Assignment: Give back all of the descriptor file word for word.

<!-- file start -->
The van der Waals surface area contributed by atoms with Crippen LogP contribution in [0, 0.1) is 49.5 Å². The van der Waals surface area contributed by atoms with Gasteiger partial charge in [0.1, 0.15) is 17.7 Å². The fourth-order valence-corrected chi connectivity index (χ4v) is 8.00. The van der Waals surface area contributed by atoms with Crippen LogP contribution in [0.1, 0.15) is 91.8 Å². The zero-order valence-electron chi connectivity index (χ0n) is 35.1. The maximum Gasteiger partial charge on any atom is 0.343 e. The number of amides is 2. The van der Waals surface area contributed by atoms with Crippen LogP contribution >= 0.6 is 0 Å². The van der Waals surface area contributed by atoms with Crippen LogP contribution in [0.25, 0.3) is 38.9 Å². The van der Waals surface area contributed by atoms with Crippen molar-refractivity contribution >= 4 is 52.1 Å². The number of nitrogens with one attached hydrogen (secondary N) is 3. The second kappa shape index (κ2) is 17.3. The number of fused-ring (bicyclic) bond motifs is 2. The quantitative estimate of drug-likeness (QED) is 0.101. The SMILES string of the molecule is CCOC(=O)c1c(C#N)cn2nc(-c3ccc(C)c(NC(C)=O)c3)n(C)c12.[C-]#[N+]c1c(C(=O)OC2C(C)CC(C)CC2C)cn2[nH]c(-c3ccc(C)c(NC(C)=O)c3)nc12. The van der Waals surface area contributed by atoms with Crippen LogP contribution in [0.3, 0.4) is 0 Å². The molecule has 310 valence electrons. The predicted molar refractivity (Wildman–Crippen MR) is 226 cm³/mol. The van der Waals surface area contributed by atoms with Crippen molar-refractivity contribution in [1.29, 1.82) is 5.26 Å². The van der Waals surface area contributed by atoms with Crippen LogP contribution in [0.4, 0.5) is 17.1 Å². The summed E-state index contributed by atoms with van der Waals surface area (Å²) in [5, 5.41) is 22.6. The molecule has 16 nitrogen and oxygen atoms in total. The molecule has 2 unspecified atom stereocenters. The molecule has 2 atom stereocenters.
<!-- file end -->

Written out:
The van der Waals surface area contributed by atoms with Crippen LogP contribution in [0, 0.1) is 49.5 Å². The van der Waals surface area contributed by atoms with Gasteiger partial charge in [0.1, 0.15) is 17.7 Å². The fourth-order valence-corrected chi connectivity index (χ4v) is 8.00. The van der Waals surface area contributed by atoms with Crippen LogP contribution in [0.1, 0.15) is 91.8 Å². The zero-order valence-electron chi connectivity index (χ0n) is 35.1. The maximum Gasteiger partial charge on any atom is 0.343 e. The number of amides is 2. The van der Waals surface area contributed by atoms with Crippen LogP contribution >= 0.6 is 0 Å². The van der Waals surface area contributed by atoms with Crippen LogP contribution in [0.25, 0.3) is 38.9 Å². The van der Waals surface area contributed by atoms with Crippen molar-refractivity contribution >= 4 is 52.1 Å². The number of nitrogens with one attached hydrogen (secondary N) is 3. The second kappa shape index (κ2) is 17.3. The number of fused-ring (bicyclic) bond motifs is 2. The quantitative estimate of drug-likeness (QED) is 0.101. The SMILES string of the molecule is CCOC(=O)c1c(C#N)cn2nc(-c3ccc(C)c(NC(C)=O)c3)n(C)c12.[C-]#[N+]c1c(C(=O)OC2C(C)CC(C)CC2C)cn2[nH]c(-c3ccc(C)c(NC(C)=O)c3)nc12. The van der Waals surface area contributed by atoms with Crippen LogP contribution in [0.3, 0.4) is 0 Å². The molecule has 310 valence electrons. The predicted molar refractivity (Wildman–Crippen MR) is 226 cm³/mol. The van der Waals surface area contributed by atoms with Crippen molar-refractivity contribution in [1.29, 1.82) is 5.26 Å². The van der Waals surface area contributed by atoms with Crippen LogP contribution in [0.4, 0.5) is 17.1 Å². The summed E-state index contributed by atoms with van der Waals surface area (Å²) in [5, 5.41) is 22.6. The molecule has 16 nitrogen and oxygen atoms in total. The molecule has 2 unspecified atom stereocenters. The molecule has 2 atom stereocenters.